How much does an artist’s life affect the art they produce? One’s art certainly can be an expression of one’s surroundings and in this manner the surroundings are woven like a thread into their body of work. Seamus Heaney, born and raised in Northern Ireland, has grown up with many strong influences in his life that are visible in his poetry. As Robert Buttel claims in his article on Seamus Heaney “the imprint of this poet’s origins is indelibly fixed in his work” (180). Living in the “bogland” as Heaney has described Northern Ireland left an imprint on his poems, as he often depicts the lush green countryside and pastoral scenes of his youth. However, he also acknowledges his modern society. His poems strike a balance between showing the land as it naturally is and acknowledging the influence of society pressing inwards. This certain “splitness” is a theme that carries throughout his life, and so is shown in his art. Living in Ulster, he was raised in a culture with a deep religious cleft in it. His poetry shows how keenly aware he is of the delicate intricacies formed between Catholic and Protestant Irish peoples. Similarly his language reflects “splitness.” His diction can be colloquial and open, full of throaty and blunt words and simple imagery, or it can become lofty, as he utilizes his command of the rich and complex English language. In his works he makes references both to old Irish stories and songs as well as quoting from classic works of literature. His poems alternate between an understated bitterness and anger, to celebration and praise of his friends, family and life. He moves easily from a foreboding, dark tone to words of courage and affirmation. Heaney has b...
... middle of paper ...
Andrews, Elmer. Seamus Heaney A Collection of Critical Essays. St. Martins Press, . . New York. 1992.
Bolton, Jonathan. “’Customary Rhythms’: Seamus Heaney and the Rite of Poetry.” . . Papers on Language and Literature, Spring 37:2 (2001): 205-214.
Buttel, Robert. “Seamus Heaney.” Dictionary of Literary Biography. Ed. Vincent B. . . Sherry, Jr. Gale Research Co.: Detroit, Michigan. 1998. 178-201.
Morrison, Blake. Seamus Heaney. Methuen & Co., New York, NY 1982.
Parker, Michael. Seamus Heaney: The Making of the Poet. University of Iowa Press, . Iowa City 1993.
Quinlan, Kieran. “Tracing Seamus Heaney.” World Literature Today, Winter 96:1 . . (1995): 63-74.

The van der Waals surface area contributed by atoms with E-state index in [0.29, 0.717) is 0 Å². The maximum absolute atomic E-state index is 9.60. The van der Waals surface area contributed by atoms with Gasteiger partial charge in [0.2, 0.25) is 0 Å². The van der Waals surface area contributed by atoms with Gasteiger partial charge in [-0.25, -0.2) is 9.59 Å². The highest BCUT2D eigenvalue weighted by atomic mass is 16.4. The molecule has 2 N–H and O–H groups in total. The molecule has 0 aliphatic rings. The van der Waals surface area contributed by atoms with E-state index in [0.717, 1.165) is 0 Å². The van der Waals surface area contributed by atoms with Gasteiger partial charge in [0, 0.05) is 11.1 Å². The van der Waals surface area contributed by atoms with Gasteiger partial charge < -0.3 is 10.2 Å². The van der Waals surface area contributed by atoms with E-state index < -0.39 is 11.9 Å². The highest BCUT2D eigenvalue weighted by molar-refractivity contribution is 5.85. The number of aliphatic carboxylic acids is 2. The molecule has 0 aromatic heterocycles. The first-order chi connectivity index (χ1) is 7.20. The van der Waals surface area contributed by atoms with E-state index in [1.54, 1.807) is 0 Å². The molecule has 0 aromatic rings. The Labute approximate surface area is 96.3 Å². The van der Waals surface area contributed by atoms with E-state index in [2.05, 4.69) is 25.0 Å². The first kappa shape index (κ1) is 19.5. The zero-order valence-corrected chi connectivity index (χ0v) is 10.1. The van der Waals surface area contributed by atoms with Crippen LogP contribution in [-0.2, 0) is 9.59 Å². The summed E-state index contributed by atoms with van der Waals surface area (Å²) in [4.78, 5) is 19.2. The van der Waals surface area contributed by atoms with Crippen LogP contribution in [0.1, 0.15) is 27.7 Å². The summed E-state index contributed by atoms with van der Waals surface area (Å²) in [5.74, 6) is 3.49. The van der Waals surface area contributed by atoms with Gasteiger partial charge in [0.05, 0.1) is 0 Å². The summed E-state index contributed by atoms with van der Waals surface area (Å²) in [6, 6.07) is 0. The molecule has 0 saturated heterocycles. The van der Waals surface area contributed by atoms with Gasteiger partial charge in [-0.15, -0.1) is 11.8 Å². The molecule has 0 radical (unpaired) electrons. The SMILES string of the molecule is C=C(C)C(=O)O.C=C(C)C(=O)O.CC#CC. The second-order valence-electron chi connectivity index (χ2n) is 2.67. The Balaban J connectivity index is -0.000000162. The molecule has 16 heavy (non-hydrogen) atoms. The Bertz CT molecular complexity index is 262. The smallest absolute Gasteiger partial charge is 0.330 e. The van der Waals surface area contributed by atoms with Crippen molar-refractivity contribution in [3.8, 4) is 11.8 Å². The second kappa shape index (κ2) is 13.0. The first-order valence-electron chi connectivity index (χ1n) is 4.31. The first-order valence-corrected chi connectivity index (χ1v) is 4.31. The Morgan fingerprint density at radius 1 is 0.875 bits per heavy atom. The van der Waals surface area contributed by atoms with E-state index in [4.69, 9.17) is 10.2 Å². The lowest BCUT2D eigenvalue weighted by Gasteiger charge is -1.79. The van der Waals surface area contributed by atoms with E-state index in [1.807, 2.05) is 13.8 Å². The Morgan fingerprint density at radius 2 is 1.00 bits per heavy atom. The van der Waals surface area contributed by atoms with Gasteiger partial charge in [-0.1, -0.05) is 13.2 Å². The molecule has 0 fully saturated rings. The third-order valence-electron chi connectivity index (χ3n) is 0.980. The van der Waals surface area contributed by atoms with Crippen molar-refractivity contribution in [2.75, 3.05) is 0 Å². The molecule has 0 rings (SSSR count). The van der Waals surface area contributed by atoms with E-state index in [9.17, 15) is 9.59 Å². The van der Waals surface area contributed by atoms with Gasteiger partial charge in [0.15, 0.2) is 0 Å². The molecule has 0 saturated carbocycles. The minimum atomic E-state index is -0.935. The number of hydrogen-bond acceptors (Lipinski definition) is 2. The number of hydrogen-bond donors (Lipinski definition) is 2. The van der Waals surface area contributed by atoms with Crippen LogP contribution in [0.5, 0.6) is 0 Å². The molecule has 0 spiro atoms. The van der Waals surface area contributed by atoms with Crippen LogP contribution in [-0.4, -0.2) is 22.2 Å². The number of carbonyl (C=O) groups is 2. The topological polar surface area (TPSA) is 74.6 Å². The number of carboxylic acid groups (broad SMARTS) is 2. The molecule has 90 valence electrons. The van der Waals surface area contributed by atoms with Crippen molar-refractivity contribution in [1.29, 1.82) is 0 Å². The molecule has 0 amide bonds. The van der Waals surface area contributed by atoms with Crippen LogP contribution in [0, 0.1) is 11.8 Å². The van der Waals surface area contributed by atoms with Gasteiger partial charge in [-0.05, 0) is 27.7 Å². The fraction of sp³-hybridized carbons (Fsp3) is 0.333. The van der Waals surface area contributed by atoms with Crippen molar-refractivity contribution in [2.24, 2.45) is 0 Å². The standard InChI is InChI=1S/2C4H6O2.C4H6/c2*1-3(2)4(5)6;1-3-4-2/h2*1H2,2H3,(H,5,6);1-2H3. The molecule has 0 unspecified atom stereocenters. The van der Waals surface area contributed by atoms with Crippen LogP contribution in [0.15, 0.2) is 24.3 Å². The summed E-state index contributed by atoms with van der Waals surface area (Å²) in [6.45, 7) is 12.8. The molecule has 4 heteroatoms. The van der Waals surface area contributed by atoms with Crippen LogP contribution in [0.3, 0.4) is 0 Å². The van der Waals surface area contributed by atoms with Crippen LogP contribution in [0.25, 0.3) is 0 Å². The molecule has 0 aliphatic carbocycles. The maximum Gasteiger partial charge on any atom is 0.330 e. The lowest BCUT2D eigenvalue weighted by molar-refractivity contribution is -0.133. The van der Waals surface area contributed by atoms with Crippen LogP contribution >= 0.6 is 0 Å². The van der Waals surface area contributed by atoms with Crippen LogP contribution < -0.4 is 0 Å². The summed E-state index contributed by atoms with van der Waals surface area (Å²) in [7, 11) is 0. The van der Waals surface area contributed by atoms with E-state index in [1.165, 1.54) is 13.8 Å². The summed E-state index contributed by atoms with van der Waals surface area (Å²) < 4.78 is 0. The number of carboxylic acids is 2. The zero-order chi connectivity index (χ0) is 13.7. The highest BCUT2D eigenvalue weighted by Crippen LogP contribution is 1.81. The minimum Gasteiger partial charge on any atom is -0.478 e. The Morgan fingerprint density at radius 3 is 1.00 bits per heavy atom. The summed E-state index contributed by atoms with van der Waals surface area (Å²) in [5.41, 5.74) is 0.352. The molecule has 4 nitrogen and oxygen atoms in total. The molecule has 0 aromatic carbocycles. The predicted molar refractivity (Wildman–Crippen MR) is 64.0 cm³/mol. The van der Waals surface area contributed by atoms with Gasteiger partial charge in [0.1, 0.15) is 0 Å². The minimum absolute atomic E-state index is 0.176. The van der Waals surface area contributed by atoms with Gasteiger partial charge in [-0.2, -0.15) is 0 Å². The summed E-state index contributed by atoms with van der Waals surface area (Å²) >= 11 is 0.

Vendler, Helen. Seamus Heaney. Harvard University Press, Cambridge, Massachusetts. . 1998.
Need Writing Help?
Get feedback on grammar, clarity, concision and logic instantly.Check your paper »
- Seamus Heaney's Background and Poetry Seamus Heaney had a Roman Catholic upbringing in a rural area of Northern Ireland. How does his poetry reflect his background. Heaney's poetry is able to reflect his background by his use of language and the technique he expresses his experiences. I will cover his background into three sections: his childhood, the community and his reflections. I will start by looking at his feelings and experiences in the poem 'Death of a Naturalist'. The poet remembers the time when he was a young child.... [tags: Seamus Heaney Poets Poems Essays]
3054 words (8.7 pages)
- How Seamus Heaney's Childhood Affected His Poetry Seamus Heaney was born in the North of Ireland in 1939 on a farm with his mother and father and nine other siblings. Generally Heaney's poems are influenced by animals through his childhood experience, specifically within 'The Early Purges' and 'An Advancement of Learning'. Heaney grew up near Belfast, during the time of 'The Troubles', the Irish civil war. Although Heaney left at the height of the war, it is obvious his work reflects his experiences of that time.... [tags: Seamus Heaney Childhood Poetry Poems Essays]
1104 words (3.2 pages)
- Heaney is not typically a political poet, with nonpartisan themes prominent in his poetry. However, he breaks this image in Act of Union, along with Whatever You Say, Say Nothing, branching into more political themes. The cause of this was largely due to the Troubles in Ireland from the early 1960s, which largely affected Heaney due to his role as a Northern Irish poet. He was also pressured by many journalists on his view, which is described in Whatever You Say, Say Nothing. Although Act of Union is unmistakably one of Heaney’s most political poems, it subtly delivers the message of Heaney’s outlook on the Troubles through the dramatic monologue of England, introducing an ambiguous person... [tags: Poetry of Seamus Heaney]
1130 words (3.2 pages)